Code doesn’t lie.
Over the past several weeks, there’s been a lot of speculation about Facebook’s location functionality. At least part of that speculation can end now. We now know what Facebook is planning to launch with regard to location shortly, because it’s right there in their code.
Based on the code, this is what it seems that Facebook is about to launch: A mobile version of the site using the HTML5 location component to grab your location information from your phone. Once it does that, you’re taken to this new Places area of Facebook that presumably will have a list of venues around you. From here you can click a button to check-in. Yes, there will be check-ins.
But it’s slightly more interesting than that as well. Facebook will record not only your latitude and longitude, but also your altitude, heading, and speed, according to this code (and assuming they can get all of that information). It will also record the accuracy of the location measurement. I’m just speculating here, but perhaps that will help curb cheating that has begun to run rampant on other location services like Foursquare .
Again, this code is only found on the touch.facebook.com version of the site right now (and this code is specifically in a directory for the iPhone). That may suggest that Facebook will launch the functionality here first, and then move it to the native mobile applications on platforms such as the iPhone and Android. This also means that it may not be on Facebook proper to begin with. This makes some sense since only some desktop browsers support location right now. Still, you have to assume that the Places area will reside on Facebook.com somewhere, even if you can’t check-in from the desktop at launch.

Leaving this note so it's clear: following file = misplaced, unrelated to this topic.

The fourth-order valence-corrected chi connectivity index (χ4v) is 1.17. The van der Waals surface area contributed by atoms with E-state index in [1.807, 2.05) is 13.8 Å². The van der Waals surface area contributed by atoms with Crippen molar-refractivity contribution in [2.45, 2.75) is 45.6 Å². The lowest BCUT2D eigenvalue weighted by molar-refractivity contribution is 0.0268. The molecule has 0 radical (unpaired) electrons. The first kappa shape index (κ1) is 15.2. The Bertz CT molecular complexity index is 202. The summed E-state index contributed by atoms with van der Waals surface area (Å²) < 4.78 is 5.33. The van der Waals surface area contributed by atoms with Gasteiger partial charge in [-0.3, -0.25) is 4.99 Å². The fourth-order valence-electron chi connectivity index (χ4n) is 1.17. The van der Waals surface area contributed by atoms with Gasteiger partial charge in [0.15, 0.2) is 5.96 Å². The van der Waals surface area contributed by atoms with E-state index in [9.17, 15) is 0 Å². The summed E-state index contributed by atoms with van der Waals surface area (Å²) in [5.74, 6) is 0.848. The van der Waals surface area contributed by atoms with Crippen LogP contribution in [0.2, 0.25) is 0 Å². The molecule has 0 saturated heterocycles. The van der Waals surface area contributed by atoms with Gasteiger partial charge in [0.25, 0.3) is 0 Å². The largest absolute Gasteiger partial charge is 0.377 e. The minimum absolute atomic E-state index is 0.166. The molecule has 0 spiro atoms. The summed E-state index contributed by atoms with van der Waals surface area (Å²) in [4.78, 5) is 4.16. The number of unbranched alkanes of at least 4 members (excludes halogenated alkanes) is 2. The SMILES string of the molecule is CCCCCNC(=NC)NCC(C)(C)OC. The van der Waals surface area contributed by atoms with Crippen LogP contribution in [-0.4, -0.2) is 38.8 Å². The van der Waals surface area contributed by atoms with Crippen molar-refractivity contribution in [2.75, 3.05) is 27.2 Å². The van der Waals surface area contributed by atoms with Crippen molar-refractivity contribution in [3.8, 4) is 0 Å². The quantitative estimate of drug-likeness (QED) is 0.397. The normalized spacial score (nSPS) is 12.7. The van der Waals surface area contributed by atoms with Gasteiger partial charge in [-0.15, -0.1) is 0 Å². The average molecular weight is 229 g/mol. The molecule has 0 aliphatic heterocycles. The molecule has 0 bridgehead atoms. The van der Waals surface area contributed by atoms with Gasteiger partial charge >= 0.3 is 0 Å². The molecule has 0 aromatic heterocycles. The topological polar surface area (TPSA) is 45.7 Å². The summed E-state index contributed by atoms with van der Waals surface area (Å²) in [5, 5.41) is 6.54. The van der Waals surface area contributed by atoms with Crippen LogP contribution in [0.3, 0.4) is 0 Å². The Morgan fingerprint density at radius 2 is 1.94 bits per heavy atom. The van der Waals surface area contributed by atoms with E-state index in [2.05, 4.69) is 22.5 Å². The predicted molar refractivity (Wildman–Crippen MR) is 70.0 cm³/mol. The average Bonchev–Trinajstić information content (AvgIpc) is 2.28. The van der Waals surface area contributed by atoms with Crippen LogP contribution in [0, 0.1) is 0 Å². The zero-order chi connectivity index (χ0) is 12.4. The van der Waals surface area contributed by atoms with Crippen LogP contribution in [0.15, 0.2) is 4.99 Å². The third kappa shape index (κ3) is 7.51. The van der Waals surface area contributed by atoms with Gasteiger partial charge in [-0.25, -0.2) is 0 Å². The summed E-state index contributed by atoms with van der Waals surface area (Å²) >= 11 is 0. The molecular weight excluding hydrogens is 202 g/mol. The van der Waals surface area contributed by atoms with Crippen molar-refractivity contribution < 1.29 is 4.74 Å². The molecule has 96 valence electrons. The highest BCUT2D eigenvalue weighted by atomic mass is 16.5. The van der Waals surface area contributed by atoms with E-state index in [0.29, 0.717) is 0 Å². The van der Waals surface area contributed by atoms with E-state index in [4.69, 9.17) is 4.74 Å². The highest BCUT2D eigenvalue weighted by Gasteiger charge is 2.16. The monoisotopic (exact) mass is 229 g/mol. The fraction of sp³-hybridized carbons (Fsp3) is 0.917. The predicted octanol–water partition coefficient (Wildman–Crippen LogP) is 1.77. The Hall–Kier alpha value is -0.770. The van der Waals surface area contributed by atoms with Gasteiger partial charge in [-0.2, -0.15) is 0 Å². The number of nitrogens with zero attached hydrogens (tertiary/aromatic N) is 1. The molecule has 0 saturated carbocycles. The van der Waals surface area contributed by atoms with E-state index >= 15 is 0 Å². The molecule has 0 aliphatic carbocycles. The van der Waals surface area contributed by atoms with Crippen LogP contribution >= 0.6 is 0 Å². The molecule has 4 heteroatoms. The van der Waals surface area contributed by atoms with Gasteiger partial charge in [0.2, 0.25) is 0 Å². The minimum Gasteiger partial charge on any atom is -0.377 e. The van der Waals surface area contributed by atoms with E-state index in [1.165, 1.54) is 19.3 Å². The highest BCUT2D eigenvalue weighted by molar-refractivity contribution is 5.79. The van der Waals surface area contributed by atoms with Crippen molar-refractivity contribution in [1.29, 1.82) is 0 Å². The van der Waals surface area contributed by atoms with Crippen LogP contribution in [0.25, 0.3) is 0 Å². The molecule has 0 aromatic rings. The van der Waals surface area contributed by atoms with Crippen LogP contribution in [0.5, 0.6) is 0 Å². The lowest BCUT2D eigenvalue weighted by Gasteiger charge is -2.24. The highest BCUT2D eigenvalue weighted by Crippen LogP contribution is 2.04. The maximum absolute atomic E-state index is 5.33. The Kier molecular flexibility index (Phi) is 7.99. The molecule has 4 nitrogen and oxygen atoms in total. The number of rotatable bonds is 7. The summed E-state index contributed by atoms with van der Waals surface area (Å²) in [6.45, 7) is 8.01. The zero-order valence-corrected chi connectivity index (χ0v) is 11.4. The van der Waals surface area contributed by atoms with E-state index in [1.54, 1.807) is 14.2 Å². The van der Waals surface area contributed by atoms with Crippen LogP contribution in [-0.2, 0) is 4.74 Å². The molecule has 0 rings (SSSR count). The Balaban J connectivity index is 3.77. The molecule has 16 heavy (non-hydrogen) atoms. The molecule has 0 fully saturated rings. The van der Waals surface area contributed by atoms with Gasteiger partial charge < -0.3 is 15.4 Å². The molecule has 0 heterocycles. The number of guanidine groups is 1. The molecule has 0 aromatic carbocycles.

This information seems to go along well with reports last week in AdAge that Facebook was teaming up with some big brands for their location functionality. Presumably, these brands will be populated, and maybe even some highlighted, in this new Places tab.
After reading those stories, I wondered if Facebook was planning to do check-ins, or perhaps do something more along the lines of Twitter: simply let people tag their location to status updates. It’s now clear (assuming that they fully deploy this code) that check-ins are in fact coming.
That said, I still wouldn’t be surprised if Facebook allows other location services such as Foursquare and Gowalla to populate location parameters through Facebook Connect or the newer OpenGraph APIs. Then the question is if Facebook would also use those services’ places databases to build out its own — or if they have already been doing that behind the scenes. As I wrote yesterday, Facebook is likely to be a key component in moving towards a place database that everyone seems to want, but no one can seem to deliver on.
And just to add a little more intrigue to all of this, we hear that Facebook CEO Mark Zuckerberg was in New York City yesterday meeting with Foursquare co-founder Dennis Crowley. A second source confirms that the two sides have been talking again recently (not that it’s unusual for two companies to talk, but the timing is interesting). So was this meetup yesterday one last friendly meeting before they start going head-to-head? A meeting to solidify a partnership? Something more? We should find out shortly…